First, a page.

Posted: Mon Mar 10, 2008 2:36 pm Post subject: Q: Deployment of #2 receovery device w/o explosive charge?
Rockets that fly high need two systems for recovery, since it doesn't make sense to deploy the main parachute at a 3000 feet, it will get carried away and lost by even a gentle breeze. At apogee the motor's ejection charge could deploy a streamer or drogue parachute, then I would like the rocket to fall to earth rapidly until a reasonable drop in altitude is rached, when the #2 or main parachute should deploy. But I'm not attracted to a mthod that uses electric matches & a black powder charge ignited by a timer or altimeter - or is that the only way to deploy the second parachute? Is there no spring-based mechanical ejection system? For example, one could conceive of a timer that is activated when the primary ejection charge separates the lower body tube from the upper body tube or nose cone, then when the time runs out it triggers a spring-activated ejection of the main parachute from a tube. Is anything like that available?
I've seen that type of method discussed before. The general approach is this...
Build the recovery system such that it's spring loaded. On one end of the system is a piece of threaded rod, or some other similar device, which is held in place by rotating a captured nut.
To "arm" the system, the recovery system is held in place and a servo is advanced such that the threaded piece is pulled down by the nut. When deployment is desired, the electronics advance the servo in the opposite direction, releasing the spring.
Joined: Jul 01, 2007 Posts: 543 Location: Fullerton, CA
Posted: Mon Mar 10, 2008 9:38 pm Post subject:
I don't by any means want to discourage anyone from thinking outside the box, but keep in mind, that using electronics, and "explosive" (rather, rapidly burning under pressure) devices for deployment is very widely used, and with VERY high reliability, and safety, so long as you do it right.
Of course, you _could_ utilize standard electronics, and with a little ingenuity, utilize servos, relays, electro-magnets, motors, solenoids, air/CO^2 Pressure and the like to compose a device that it pyro-free. I'd be interested to hear your thoughts.
There are a small number of ready-made devices that use CO^2 pressure for deployment, though typically with very high altitude flights, but within reason, I don't see why a device like that would not suffice for lower altitudes, other than lack of expansion, and low ejection pressures, but with small dia rockets, I'd have to think it could fairly easily be made to work. Of course, the larger the chute chamber, the more pressure you would need, just as 1g of BP doesn't always do it, perhaps a second CO^2 cartridge could be used. _________________ RD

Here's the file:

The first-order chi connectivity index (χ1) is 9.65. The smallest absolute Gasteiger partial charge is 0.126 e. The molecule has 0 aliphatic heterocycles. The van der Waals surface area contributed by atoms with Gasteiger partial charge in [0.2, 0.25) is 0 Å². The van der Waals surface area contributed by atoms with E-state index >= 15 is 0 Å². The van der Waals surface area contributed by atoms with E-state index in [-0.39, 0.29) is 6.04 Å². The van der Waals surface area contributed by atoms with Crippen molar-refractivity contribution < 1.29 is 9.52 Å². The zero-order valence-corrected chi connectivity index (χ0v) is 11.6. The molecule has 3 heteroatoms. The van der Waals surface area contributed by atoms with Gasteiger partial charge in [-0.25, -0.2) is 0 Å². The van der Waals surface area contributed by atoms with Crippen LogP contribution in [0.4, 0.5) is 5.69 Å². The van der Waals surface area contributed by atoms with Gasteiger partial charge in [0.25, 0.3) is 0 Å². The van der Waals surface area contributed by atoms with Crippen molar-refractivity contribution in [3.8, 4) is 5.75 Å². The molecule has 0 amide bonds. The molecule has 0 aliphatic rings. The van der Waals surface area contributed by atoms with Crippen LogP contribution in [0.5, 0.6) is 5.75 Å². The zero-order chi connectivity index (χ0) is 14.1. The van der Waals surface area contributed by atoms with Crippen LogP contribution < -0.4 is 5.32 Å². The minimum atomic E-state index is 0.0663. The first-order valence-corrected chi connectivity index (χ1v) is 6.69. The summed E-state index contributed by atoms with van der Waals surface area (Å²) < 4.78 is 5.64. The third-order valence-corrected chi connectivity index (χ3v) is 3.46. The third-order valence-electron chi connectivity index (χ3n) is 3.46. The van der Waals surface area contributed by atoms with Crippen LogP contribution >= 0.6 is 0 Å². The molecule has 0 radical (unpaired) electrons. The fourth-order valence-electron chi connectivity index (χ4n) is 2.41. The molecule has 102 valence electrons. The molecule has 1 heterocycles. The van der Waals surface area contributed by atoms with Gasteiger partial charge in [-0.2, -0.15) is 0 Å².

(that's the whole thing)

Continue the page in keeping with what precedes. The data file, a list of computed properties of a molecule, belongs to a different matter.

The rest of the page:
There's another issue at stake when one begins to suggest mechanizing a recovery system; weight!!!
Think about it. Although it would be kinda cool to say your recovery is system designed with absolutely no avionics or explosive charges of any kind, you have to admit that the added weight in springs, threaded rods, servos, CO2 cartridges or what have you would surely prompt you to select a much bigger, and thusly, more expensive motor. In addition to that, you may even have to lengthen your body tube (adding more wieght) or enlarging your fins (adding more weight AND drag), as stability tests may later reveal that your CG is too far back or too near to your CP.
And of course, like Rubr_Duky (cool name btw) mentioned, you'de be compromising some reliability.
If you've got something that's of reasonable weight and of even greater reliability than the traditional avionic/explosive-charge combo, I'd say go for it! Otherwise stick with the programable alitimeter. It's your safest bet, and there really isn't any significant performance/economic advantage to go any other way.
This may be a dead thread but i read this knowing i have the exact same situation infact my final year project at uni is to develop a non pyrotechnic recovery system by exploring of the possible concepts for deploying the chute.
The reasoning is not just the low pressures of high altitude flights but the legal one also. Here in UK the laws on high powered motors have been relaxed, so there is no need for a license for the use of them. Black powder however still does under the Explosives Act. A system like this would be beneficial that sense also. Less paperwork and cost of the license.
Anyone who's worked on any like this or has anything to add your reply will not go unoticed.
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